Archaeologists find the oldest shark attack victim

British archaeologists have examined the remains of a man from the Japanese site of Tsukumo dating back to 1370-1010 BC. Scientists have identified at least 790 cuts on the bones, left by a tiger or white shark. This is the earliest direct evidence of the attack of these fish on humans. The article was published in the Journal of Archaeological Science: Reports.

Shark attacks on humans are quite rare, as a rule, in the modern world no more than a hundred such cases are recorded per year, while most of the injuries received were not fatal. Most often they occur in Australia, South Africa, USA, Brazil and New Zealand. There are only a few archaeological examples of such attacks.

One of the earliest known attacks on humans occurred off the coast of Puerto Rico around 789-1033 AD. While fishing in a canoe, a man lost an arm after being thrown by a tiger shark and died on the spot from loss of blood. The remains of this 29-year-old man were found in the early 2000s. He was buried in fetal position with prehistoric pottery, stone artifacts, clam shell, and ocher.

During construction work in the 1860s in Japan, in the city of Kasaoka, an ancient shell burial mound was discovered at the Tsukumo site. During excavations in 1915, more than 170 human skeletons were found here, which, judging by the ceramics, belonged to the end of the Jomon period (2540-435 BC).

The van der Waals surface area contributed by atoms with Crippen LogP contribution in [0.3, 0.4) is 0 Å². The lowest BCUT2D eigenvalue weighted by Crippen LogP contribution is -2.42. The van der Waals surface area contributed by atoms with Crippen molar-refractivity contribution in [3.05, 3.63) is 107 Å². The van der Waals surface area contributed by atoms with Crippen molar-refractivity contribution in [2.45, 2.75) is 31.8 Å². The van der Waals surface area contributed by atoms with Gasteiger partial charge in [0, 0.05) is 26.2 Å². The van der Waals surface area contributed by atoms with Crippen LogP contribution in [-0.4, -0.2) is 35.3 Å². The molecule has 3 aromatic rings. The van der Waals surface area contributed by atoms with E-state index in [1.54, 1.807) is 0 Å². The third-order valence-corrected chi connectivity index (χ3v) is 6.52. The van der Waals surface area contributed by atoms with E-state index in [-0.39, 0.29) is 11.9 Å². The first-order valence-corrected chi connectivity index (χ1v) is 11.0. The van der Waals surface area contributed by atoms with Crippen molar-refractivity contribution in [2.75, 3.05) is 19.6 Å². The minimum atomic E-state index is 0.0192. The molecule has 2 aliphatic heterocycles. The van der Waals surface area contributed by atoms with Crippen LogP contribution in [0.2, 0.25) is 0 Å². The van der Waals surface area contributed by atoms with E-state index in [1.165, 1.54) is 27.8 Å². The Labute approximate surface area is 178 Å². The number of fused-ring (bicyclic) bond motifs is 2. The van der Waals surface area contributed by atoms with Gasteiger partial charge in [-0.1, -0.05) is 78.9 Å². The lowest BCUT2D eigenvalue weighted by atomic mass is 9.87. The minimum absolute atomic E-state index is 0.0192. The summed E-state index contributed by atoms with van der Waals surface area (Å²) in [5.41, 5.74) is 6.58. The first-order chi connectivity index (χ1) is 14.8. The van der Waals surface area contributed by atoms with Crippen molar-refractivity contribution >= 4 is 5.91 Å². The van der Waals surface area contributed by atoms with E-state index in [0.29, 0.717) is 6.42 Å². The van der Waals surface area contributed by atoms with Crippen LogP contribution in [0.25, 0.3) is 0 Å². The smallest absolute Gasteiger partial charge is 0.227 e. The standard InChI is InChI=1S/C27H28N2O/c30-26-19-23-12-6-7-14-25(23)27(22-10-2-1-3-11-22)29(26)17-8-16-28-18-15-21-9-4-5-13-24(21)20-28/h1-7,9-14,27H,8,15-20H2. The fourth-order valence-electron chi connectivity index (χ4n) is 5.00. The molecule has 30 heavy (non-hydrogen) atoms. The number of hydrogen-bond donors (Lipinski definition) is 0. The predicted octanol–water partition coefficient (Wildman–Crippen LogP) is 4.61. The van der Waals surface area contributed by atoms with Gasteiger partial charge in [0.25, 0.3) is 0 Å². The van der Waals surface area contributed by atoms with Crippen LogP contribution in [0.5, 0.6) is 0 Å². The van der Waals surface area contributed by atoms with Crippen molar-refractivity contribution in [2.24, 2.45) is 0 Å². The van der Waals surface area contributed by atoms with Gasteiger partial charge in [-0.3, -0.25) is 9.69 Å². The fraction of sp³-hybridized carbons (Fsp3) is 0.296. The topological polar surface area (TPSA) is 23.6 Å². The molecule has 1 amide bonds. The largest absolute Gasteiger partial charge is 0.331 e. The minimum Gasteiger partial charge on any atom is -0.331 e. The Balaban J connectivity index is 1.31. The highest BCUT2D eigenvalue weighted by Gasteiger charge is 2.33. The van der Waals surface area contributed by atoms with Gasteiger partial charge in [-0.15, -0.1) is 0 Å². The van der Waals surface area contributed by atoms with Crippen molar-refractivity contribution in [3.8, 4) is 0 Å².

Julie White and colleagues from Oxford University examined the remains from the Tsukumo shell mound, located three kilometers from the Seto Inland Sea. These bones, which have numerous deep, striking linear marks, were excavated at the beginning of the 19th century. However, until now, the nature of these injuries remained unclear.

The skeleton under study from Tsukumo belonged to a young or middle-aged man about 158 ​​centimeters tall. Radiocarbon dating, followed by calibration, put this find back in 1370-1010 BC. The injuries on the remains number in the hundreds and vary in size. Their greatest concentration is observed on the upper and lower extremities. The body of the deceased was buried in accordance with the funeral custom of the Jomon period, which helped him to remain in excellent condition, but makes it difficult to understand the tragic circumstances of death.

Research has shown that about three thousand years ago, a man from Tsukumo was attacked by a tiger or white shark in the Seto Inland Sea. Most likely, during the attack, he lost his right leg and left arm. The injuries sustained were clearly fatal, with at least 790 tooth marks. Scientists believe the large arteries in the lower extremities were severed early in the attack. This led to a relatively rapid death from blood loss.

The combination of archaeological and forensic methods made it possible to find out the causes of death. Scientists have concluded that this is the earliest direct evidence of a shark attack on humans. This find not only provides a new perspective on Ancient Japan, but also serves as a rare example of how archaeologists can reconstruct a dramatic episode from the life of prehistoric society.

Scientists are increasingly reporting finding evidence of injuries or rare diseases on ancient remains. So, at N + 1, they said that an ancient Celtic from Switzerland suffered from skeletal dysplasia, and in a cemetery of the Merovingian era, the remains of a woman were found, who has the most severe case of Madelung’s deformity.


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